Optus has denied reports that it is planning to axe 1,000 jobs in the immediate future to help fund its English Premier League (EPL) exclusive broadcast deal.
The report, published by The Australian on Tuesday morning citing leaked documents, said Optus was considering the redundancies as part of a cost-cutting exercise.
Optus has denied the reports, though it conceded that it would need to make changes to its organisational structure in future.
"Optus continually reviews its operations to ensure it has the right organisational structure in place to achieve its goals," an Optus spokeswoman told ZDNet.
"As our business evolves, we anticipate we will need to make further changes to the way we organise ourselves to help support our business goals, but we have no specific changes to share right now.
"Although our priority is to always communicate the details of any changes directly with employees first, Optus does not have plans to make 1,000 roles redundant."
Optus in November announced that it had won the exclusive Australian broadcast rights to the English Premier League for the next three seasons beginning August 2016, taking the most-watched football league worldwide away from pay TV provider Foxtel's Fox Sports.
In what CEO Allen Lew called "a great win", Optus has the rights to live broadcast all 380 Premier League games in every season until mid-2019 across home broadband and mobile.
The telco did not say how much the deal set it back, and has yet to reveal how it will broadcast the EPL.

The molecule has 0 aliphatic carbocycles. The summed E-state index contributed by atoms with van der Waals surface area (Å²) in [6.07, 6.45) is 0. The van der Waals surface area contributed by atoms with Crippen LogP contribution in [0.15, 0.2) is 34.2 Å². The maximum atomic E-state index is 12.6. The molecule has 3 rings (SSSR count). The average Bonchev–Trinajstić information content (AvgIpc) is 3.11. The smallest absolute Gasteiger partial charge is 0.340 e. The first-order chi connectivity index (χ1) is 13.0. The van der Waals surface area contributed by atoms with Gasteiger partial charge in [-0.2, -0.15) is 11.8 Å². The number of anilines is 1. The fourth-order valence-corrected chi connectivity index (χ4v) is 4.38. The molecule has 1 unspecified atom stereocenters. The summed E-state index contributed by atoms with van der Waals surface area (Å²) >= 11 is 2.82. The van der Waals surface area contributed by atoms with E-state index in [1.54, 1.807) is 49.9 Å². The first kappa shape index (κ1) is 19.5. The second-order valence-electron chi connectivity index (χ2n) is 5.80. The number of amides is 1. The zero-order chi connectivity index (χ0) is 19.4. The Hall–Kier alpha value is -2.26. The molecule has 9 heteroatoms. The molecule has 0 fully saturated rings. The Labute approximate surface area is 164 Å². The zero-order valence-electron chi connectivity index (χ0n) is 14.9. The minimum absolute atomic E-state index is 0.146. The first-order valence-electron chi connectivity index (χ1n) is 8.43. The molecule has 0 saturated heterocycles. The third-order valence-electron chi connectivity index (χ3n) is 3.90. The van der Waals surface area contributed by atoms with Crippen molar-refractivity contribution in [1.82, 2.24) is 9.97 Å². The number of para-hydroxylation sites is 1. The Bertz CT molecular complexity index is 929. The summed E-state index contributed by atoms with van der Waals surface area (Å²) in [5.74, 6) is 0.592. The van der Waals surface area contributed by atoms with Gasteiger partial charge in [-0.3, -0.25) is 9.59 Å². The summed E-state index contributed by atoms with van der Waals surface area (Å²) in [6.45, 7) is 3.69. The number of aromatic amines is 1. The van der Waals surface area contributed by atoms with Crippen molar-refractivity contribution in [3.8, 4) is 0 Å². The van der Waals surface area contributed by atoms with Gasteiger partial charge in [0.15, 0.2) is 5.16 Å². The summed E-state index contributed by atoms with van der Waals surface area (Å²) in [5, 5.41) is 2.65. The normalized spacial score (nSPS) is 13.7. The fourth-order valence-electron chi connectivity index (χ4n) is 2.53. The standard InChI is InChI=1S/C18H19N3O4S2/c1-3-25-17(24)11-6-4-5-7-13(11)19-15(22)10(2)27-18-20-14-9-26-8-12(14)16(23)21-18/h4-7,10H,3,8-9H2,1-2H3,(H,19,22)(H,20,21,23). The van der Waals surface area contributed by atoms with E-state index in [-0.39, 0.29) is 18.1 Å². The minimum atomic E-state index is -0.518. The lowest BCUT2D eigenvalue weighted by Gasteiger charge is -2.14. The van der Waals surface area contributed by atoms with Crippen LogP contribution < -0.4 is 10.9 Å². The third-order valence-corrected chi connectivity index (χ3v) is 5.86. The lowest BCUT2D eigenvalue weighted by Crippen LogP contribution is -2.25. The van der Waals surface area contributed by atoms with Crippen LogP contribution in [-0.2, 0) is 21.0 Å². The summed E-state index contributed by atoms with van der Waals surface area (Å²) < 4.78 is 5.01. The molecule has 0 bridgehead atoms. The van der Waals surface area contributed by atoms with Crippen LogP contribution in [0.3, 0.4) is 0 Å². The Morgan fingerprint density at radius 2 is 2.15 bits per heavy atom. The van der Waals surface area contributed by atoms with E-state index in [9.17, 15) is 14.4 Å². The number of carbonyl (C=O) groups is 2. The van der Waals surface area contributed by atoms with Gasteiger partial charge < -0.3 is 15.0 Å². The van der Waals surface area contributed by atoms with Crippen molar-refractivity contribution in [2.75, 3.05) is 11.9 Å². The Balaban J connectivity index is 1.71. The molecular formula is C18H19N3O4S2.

Optus last month announced a rise in net profit of AU$19 million, or 9.1 percent, to AU$227 million for the last quarter of the 2015 calendar year.
The telecommunications provider's operating revenue was AU$2.43 billion for the quarter ending December 31, up 6.3 percent year on year from the AU$2.29 billion recorded during the 2014 December quarter.
Earnings before interest, tax, depreciation, and amortisation (EBITDA) were AU$685 million, up AU$33 million or 5.1 percent from the AU$652 million announced in December 2014, which the telco attributed to growth in mobile and National Broadband Network (NBN) payments, as well as increased uptake of device repayment plans.
Free cash flow, on the other hand, plummeted by 52.1 percent year on year, from AU$306 million down to just AU$147 million.
Optus CEO Allen Lew attributed this loss in cash to continuing investments in the network, which is due to continue.
During the Australian Communications and Media Authority's 1800MHz spectrum auction, Optus spent and acquired the most, at AU$196 million, in order to improve its 4G coverage in regional and remote Australia.
"In the coming quarter, Optus will continue to strengthen and extend the reach of its 4G Plus network as it increases deployment across its 700MHz and 2600MHz spectrum holdings," Lew said.
"Following its recent acquisition of regional 1800MHz spectrum, Optus now has more spectrum assets to expand its network and improve its 4G coverage for more Australians."
The Telecommunications Industry Ombudsman published statistics last month showing that despite its network investments, Optus has retained the highest complaints ratio for all Australian telcos. It received 5.9 complaints per 10,000 services in operation for the October to December quarter -- a year-on-year rise of 9.3 percent.